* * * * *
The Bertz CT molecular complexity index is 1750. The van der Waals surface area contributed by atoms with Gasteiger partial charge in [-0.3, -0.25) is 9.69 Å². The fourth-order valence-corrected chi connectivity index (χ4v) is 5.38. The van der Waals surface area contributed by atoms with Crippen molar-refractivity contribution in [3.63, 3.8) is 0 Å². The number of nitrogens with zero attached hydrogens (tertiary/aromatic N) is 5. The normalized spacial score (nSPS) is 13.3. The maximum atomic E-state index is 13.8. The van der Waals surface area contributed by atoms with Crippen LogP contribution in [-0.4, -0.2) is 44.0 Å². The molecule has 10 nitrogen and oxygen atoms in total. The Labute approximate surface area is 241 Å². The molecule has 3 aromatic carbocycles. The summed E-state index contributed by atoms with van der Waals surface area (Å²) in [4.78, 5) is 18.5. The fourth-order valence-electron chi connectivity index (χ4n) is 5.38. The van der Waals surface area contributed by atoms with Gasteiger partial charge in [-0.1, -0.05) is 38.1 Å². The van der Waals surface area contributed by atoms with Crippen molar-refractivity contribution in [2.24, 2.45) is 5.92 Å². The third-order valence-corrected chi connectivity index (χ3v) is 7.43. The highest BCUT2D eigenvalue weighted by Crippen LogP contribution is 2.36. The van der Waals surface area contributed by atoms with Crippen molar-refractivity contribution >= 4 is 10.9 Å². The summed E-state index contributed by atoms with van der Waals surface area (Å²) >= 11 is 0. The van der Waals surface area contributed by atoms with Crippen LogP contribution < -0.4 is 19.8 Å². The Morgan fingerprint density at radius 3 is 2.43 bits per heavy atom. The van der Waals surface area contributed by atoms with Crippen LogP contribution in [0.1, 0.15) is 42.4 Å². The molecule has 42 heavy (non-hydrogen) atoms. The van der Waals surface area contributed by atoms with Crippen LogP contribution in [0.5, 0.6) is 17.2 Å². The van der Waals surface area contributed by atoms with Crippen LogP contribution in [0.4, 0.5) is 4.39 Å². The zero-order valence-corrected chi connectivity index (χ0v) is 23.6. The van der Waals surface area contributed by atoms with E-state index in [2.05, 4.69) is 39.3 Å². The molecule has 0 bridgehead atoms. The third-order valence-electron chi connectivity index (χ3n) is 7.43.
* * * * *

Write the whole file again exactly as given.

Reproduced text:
The Bertz CT molecular complexity index is 1750. The van der Waals surface area contributed by atoms with Gasteiger partial charge in [-0.3, -0.25) is 9.69 Å². The fourth-order valence-corrected chi connectivity index (χ4v) is 5.38. The van der Waals surface area contributed by atoms with Crippen molar-refractivity contribution in [3.63, 3.8) is 0 Å². The number of nitrogens with zero attached hydrogens (tertiary/aromatic N) is 5. The normalized spacial score (nSPS) is 13.3. The maximum atomic E-state index is 13.8. The van der Waals surface area contributed by atoms with Crippen LogP contribution in [-0.4, -0.2) is 44.0 Å². The molecule has 10 nitrogen and oxygen atoms in total. The Labute approximate surface area is 241 Å². The molecule has 3 aromatic carbocycles. The summed E-state index contributed by atoms with van der Waals surface area (Å²) in [4.78, 5) is 18.5. The fourth-order valence-electron chi connectivity index (χ4n) is 5.38. The van der Waals surface area contributed by atoms with Gasteiger partial charge in [-0.1, -0.05) is 38.1 Å². The van der Waals surface area contributed by atoms with Crippen molar-refractivity contribution in [2.24, 2.45) is 5.92 Å². The third-order valence-corrected chi connectivity index (χ3v) is 7.43. The highest BCUT2D eigenvalue weighted by Crippen LogP contribution is 2.36. The van der Waals surface area contributed by atoms with Crippen molar-refractivity contribution >= 4 is 10.9 Å². The summed E-state index contributed by atoms with van der Waals surface area (Å²) >= 11 is 0. The van der Waals surface area contributed by atoms with Crippen LogP contribution < -0.4 is 19.8 Å². The Morgan fingerprint density at radius 3 is 2.43 bits per heavy atom. The van der Waals surface area contributed by atoms with Crippen LogP contribution in [0.1, 0.15) is 42.4 Å². The molecule has 42 heavy (non-hydrogen) atoms. The van der Waals surface area contributed by atoms with Crippen LogP contribution in [0.5, 0.6) is 17.2 Å². The van der Waals surface area contributed by atoms with Crippen LogP contribution in [0.4, 0.5) is 4.39 Å². The zero-order valence-corrected chi connectivity index (χ0v) is 23.6. The van der Waals surface area contributed by atoms with E-state index in [2.05, 4.69) is 39.3 Å². The molecule has 0 bridgehead atoms. The third-order valence-electron chi connectivity index (χ3n) is 7.43.